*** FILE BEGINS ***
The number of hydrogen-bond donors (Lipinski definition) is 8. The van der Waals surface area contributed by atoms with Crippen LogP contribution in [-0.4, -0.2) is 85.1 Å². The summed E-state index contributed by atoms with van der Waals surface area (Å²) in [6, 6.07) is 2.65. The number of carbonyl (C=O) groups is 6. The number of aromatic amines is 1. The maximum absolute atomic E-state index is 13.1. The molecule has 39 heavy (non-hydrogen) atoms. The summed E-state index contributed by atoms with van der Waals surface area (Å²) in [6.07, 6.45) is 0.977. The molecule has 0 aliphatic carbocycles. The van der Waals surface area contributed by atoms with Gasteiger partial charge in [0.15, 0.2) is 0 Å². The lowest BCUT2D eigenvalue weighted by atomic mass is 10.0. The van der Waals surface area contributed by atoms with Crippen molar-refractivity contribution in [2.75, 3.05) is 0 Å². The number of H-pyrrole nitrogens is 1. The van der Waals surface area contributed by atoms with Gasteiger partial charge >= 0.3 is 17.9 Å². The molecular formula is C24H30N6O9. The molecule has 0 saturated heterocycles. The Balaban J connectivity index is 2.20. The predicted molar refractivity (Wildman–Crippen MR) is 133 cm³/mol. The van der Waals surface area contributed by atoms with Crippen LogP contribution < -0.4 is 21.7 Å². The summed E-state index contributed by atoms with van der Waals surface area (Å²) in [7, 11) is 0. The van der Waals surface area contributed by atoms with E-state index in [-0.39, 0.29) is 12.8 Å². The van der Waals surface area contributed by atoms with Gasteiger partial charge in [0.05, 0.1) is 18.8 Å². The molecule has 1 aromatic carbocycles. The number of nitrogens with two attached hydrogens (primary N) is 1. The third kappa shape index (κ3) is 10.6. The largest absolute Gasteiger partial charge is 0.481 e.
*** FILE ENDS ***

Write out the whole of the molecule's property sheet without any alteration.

The number of hydrogen-bond donors (Lipinski definition) is 8. The van der Waals surface area contributed by atoms with Crippen LogP contribution in [-0.4, -0.2) is 85.1 Å². The summed E-state index contributed by atoms with van der Waals surface area (Å²) in [6, 6.07) is 2.65. The number of carbonyl (C=O) groups is 6. The number of aromatic amines is 1. The maximum absolute atomic E-state index is 13.1. The molecule has 39 heavy (non-hydrogen) atoms. The summed E-state index contributed by atoms with van der Waals surface area (Å²) in [6.07, 6.45) is 0.977. The molecule has 0 aliphatic carbocycles. The van der Waals surface area contributed by atoms with Gasteiger partial charge in [0.15, 0.2) is 0 Å². The lowest BCUT2D eigenvalue weighted by atomic mass is 10.0. The van der Waals surface area contributed by atoms with Crippen molar-refractivity contribution in [2.75, 3.05) is 0 Å². The number of H-pyrrole nitrogens is 1. The van der Waals surface area contributed by atoms with Gasteiger partial charge >= 0.3 is 17.9 Å². The molecular formula is C24H30N6O9. The molecule has 0 saturated heterocycles. The Balaban J connectivity index is 2.20. The predicted molar refractivity (Wildman–Crippen MR) is 133 cm³/mol. The van der Waals surface area contributed by atoms with Crippen LogP contribution < -0.4 is 21.7 Å². The summed E-state index contributed by atoms with van der Waals surface area (Å²) in [7, 11) is 0. The van der Waals surface area contributed by atoms with E-state index in [-0.39, 0.29) is 12.8 Å². The van der Waals surface area contributed by atoms with Gasteiger partial charge in [0.05, 0.1) is 18.8 Å². The molecule has 1 aromatic carbocycles. The number of nitrogens with two attached hydrogens (primary N) is 1. The third kappa shape index (κ3) is 10.6. The largest absolute Gasteiger partial charge is 0.481 e.